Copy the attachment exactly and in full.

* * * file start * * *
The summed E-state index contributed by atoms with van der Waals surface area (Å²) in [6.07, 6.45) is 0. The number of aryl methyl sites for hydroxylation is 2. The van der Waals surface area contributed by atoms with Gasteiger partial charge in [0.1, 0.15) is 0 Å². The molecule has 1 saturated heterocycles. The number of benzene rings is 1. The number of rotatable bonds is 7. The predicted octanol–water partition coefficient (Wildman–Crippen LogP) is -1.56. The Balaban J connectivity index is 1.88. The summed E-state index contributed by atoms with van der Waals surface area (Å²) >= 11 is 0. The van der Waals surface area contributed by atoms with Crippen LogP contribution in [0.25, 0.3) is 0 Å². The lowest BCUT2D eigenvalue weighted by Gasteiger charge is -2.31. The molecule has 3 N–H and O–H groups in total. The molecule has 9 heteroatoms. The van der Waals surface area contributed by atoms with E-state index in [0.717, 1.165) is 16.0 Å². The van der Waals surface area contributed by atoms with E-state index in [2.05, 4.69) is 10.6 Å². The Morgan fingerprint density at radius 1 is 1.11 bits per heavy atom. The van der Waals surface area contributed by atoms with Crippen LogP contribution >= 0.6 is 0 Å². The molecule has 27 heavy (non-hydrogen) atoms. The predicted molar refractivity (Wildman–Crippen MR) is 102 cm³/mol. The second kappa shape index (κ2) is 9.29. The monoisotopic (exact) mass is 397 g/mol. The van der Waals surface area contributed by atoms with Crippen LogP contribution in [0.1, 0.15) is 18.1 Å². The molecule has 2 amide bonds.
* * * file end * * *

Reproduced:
The summed E-state index contributed by atoms with van der Waals surface area (Å²) in [6.07, 6.45) is 0. The number of aryl methyl sites for hydroxylation is 2. The van der Waals surface area contributed by atoms with Gasteiger partial charge in [0.1, 0.15) is 0 Å². The molecule has 1 saturated heterocycles. The number of benzene rings is 1. The number of rotatable bonds is 7. The predicted octanol–water partition coefficient (Wildman–Crippen LogP) is -1.56. The Balaban J connectivity index is 1.88. The summed E-state index contributed by atoms with van der Waals surface area (Å²) >= 11 is 0. The van der Waals surface area contributed by atoms with Crippen LogP contribution in [0.25, 0.3) is 0 Å². The lowest BCUT2D eigenvalue weighted by Gasteiger charge is -2.31. The molecule has 3 N–H and O–H groups in total. The molecule has 9 heteroatoms. The van der Waals surface area contributed by atoms with E-state index in [0.717, 1.165) is 16.0 Å². The van der Waals surface area contributed by atoms with E-state index in [2.05, 4.69) is 10.6 Å². The Morgan fingerprint density at radius 1 is 1.11 bits per heavy atom. The van der Waals surface area contributed by atoms with Crippen LogP contribution >= 0.6 is 0 Å². The molecule has 27 heavy (non-hydrogen) atoms. The predicted molar refractivity (Wildman–Crippen MR) is 102 cm³/mol. The second kappa shape index (κ2) is 9.29. The monoisotopic (exact) mass is 397 g/mol. The van der Waals surface area contributed by atoms with Crippen LogP contribution in [0.1, 0.15) is 18.1 Å². The molecule has 2 amide bonds.